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#BuildingPeaceTogether through SDG5 in South Asia: What does it take?

The gender gap in South Asia is one of the worst in the world, second only to the MENA region. Women in the region are disadvantaged in the workplace and female representation in South Asian governments is lagging, despite the fact that multiple countries in the region are among those with the most years with a female head of state. Gender-based violence is also endemic in South Asia.

Whilst the Sustainable Development Goals (SDGs) offer an excellent framework to power gender equality in the region, South Asia is yet to come on track to achieve gender equality by 2030. Now, COVID-19 has exacerbated pre-existing challenges and created new impediments to achieving gender equality in the region, such as increasing poverty and severely impacting education.

There is no peace without gender equality. Ongoing securitisation of communities and prolific levels of violence within communities and homes often result from gender inequalities, as recognised by SDG5. One of the most pervasive issues identified by GPPAC members is rising female poverty rates that result from a gender gap in economic participation and opportunity and a lack of access to education.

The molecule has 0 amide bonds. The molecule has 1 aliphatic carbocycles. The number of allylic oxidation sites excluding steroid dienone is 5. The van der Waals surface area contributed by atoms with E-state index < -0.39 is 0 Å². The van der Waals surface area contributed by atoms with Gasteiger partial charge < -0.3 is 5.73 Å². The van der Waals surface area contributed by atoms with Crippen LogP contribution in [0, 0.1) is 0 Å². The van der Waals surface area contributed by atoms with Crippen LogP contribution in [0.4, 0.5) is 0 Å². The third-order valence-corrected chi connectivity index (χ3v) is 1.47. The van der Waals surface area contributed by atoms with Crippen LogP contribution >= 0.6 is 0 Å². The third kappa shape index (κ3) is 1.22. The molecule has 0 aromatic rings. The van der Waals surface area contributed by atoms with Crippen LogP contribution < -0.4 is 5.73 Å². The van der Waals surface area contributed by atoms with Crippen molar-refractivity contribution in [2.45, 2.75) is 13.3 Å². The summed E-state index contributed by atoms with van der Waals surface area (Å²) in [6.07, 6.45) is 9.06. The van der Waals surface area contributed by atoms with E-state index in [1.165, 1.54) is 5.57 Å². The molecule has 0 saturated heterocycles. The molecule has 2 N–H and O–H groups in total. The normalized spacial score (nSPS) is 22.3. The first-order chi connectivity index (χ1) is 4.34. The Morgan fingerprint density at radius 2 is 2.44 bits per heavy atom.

However, thinking about challenges creatively provides an opportunity to reflect on what could be done to advance the situation of women in South Asia and also tackle some of the key drivers of conflict. 

Capitalising on these opportunities requires 

  • Localisation of SDGs: South Asian governments need to go beyond globally suggested targets and adopt context-specific additional indicators for crime and violence against women as most countries have limited their indicators to globally suggested targets. Asian governments should utilise civil society experts to help mainstream gender in all relevant targets and goals as well as develop these gender-specific indicators.
  • Implementation: South Asian governments must locate the SDG implementation at sub-national and local levels as much as possible to reflect local realities and make it an all of society effort, moving from an “all of government” engagement to a “whole of society” approach. This requires developing inclusive and multi-stakeholder platforms for monitoring and evaluation targeted towards measuring impact on the ground and not solely the implementation of the goals.
  • Regional support: The South Asian Association for Regional Cooperation (SAARC) should actively engage with its member states on SDGs, share good practices, and forge regional partnerships in fast-tracking Agenda 2030 in the region.

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